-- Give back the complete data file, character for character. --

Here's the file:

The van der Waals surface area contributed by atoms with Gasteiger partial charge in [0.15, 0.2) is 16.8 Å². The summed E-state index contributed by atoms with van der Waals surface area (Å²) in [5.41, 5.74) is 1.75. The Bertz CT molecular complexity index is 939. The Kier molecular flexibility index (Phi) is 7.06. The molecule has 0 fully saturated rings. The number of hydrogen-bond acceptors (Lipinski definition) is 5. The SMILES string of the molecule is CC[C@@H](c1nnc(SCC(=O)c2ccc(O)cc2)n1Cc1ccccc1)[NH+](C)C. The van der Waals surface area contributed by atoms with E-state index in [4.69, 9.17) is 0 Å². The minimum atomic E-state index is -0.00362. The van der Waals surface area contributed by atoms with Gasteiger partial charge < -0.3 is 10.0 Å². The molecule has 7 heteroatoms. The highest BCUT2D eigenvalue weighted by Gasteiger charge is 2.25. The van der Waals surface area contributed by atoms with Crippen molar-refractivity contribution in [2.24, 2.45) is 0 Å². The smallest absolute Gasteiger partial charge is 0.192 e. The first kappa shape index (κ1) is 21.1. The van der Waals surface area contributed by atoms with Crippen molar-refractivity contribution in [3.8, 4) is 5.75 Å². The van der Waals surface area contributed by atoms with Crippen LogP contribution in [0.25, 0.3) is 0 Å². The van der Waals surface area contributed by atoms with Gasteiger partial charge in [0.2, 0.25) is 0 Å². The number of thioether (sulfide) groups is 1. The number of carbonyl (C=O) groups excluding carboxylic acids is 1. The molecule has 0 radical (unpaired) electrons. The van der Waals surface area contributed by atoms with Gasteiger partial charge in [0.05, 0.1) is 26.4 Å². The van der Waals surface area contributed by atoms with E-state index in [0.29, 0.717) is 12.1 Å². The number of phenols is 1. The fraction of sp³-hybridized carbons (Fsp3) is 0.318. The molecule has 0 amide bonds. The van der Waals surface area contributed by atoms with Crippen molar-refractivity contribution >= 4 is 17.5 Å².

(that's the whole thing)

The van der Waals surface area contributed by atoms with Gasteiger partial charge in [0.15, 0.2) is 16.8 Å². The summed E-state index contributed by atoms with van der Waals surface area (Å²) in [5.41, 5.74) is 1.75. The Bertz CT molecular complexity index is 939. The Kier molecular flexibility index (Phi) is 7.06. The molecule has 0 fully saturated rings. The number of hydrogen-bond acceptors (Lipinski definition) is 5. The SMILES string of the molecule is CC[C@@H](c1nnc(SCC(=O)c2ccc(O)cc2)n1Cc1ccccc1)[NH+](C)C. The van der Waals surface area contributed by atoms with E-state index in [4.69, 9.17) is 0 Å². The minimum atomic E-state index is -0.00362. The van der Waals surface area contributed by atoms with Gasteiger partial charge < -0.3 is 10.0 Å². The molecule has 7 heteroatoms. The highest BCUT2D eigenvalue weighted by Gasteiger charge is 2.25. The van der Waals surface area contributed by atoms with Crippen molar-refractivity contribution in [2.24, 2.45) is 0 Å². The smallest absolute Gasteiger partial charge is 0.192 e. The first kappa shape index (κ1) is 21.1. The van der Waals surface area contributed by atoms with Crippen molar-refractivity contribution in [3.8, 4) is 5.75 Å². The van der Waals surface area contributed by atoms with Crippen LogP contribution in [0.25, 0.3) is 0 Å². The van der Waals surface area contributed by atoms with Gasteiger partial charge in [0.2, 0.25) is 0 Å². The number of thioether (sulfide) groups is 1. The number of carbonyl (C=O) groups excluding carboxylic acids is 1. The molecule has 0 radical (unpaired) electrons. The van der Waals surface area contributed by atoms with Gasteiger partial charge in [0.05, 0.1) is 26.4 Å². The van der Waals surface area contributed by atoms with E-state index in [0.29, 0.717) is 12.1 Å². The number of phenols is 1. The fraction of sp³-hybridized carbons (Fsp3) is 0.318. The molecule has 0 amide bonds. The van der Waals surface area contributed by atoms with Crippen molar-refractivity contribution >= 4 is 17.5 Å².